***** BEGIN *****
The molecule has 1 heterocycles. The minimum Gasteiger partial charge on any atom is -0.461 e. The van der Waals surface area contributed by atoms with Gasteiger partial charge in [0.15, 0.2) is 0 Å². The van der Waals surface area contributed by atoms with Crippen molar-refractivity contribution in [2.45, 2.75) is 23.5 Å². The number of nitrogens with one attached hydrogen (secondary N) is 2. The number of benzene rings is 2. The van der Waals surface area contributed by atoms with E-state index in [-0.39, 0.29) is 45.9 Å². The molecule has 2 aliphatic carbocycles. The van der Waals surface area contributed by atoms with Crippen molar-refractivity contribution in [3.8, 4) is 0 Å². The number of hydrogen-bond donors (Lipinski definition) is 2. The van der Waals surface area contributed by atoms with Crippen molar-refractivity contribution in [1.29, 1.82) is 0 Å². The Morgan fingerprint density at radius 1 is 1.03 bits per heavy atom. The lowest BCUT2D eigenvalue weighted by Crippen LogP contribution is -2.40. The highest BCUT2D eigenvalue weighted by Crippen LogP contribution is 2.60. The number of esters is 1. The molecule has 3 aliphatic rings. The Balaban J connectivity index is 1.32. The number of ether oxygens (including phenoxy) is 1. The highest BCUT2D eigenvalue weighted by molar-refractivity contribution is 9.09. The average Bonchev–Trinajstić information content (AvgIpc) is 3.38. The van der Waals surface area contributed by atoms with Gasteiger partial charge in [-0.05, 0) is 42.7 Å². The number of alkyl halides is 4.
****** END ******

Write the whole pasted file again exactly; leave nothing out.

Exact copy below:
The molecule has 1 heterocycles. The minimum Gasteiger partial charge on any atom is -0.461 e. The van der Waals surface area contributed by atoms with Gasteiger partial charge in [0.15, 0.2) is 0 Å². The van der Waals surface area contributed by atoms with Crippen molar-refractivity contribution in [2.45, 2.75) is 23.5 Å². The number of nitrogens with one attached hydrogen (secondary N) is 2. The number of benzene rings is 2. The van der Waals surface area contributed by atoms with E-state index in [-0.39, 0.29) is 45.9 Å². The molecule has 2 aliphatic carbocycles. The van der Waals surface area contributed by atoms with Crippen molar-refractivity contribution in [3.8, 4) is 0 Å². The number of hydrogen-bond donors (Lipinski definition) is 2. The van der Waals surface area contributed by atoms with Crippen molar-refractivity contribution in [1.29, 1.82) is 0 Å². The Morgan fingerprint density at radius 1 is 1.03 bits per heavy atom. The lowest BCUT2D eigenvalue weighted by Crippen LogP contribution is -2.40. The highest BCUT2D eigenvalue weighted by Crippen LogP contribution is 2.60. The number of esters is 1. The molecule has 3 aliphatic rings. The Balaban J connectivity index is 1.32. The number of ether oxygens (including phenoxy) is 1. The highest BCUT2D eigenvalue weighted by molar-refractivity contribution is 9.09. The average Bonchev–Trinajstić information content (AvgIpc) is 3.38. The van der Waals surface area contributed by atoms with Gasteiger partial charge in [-0.05, 0) is 42.7 Å². The number of alkyl halides is 4.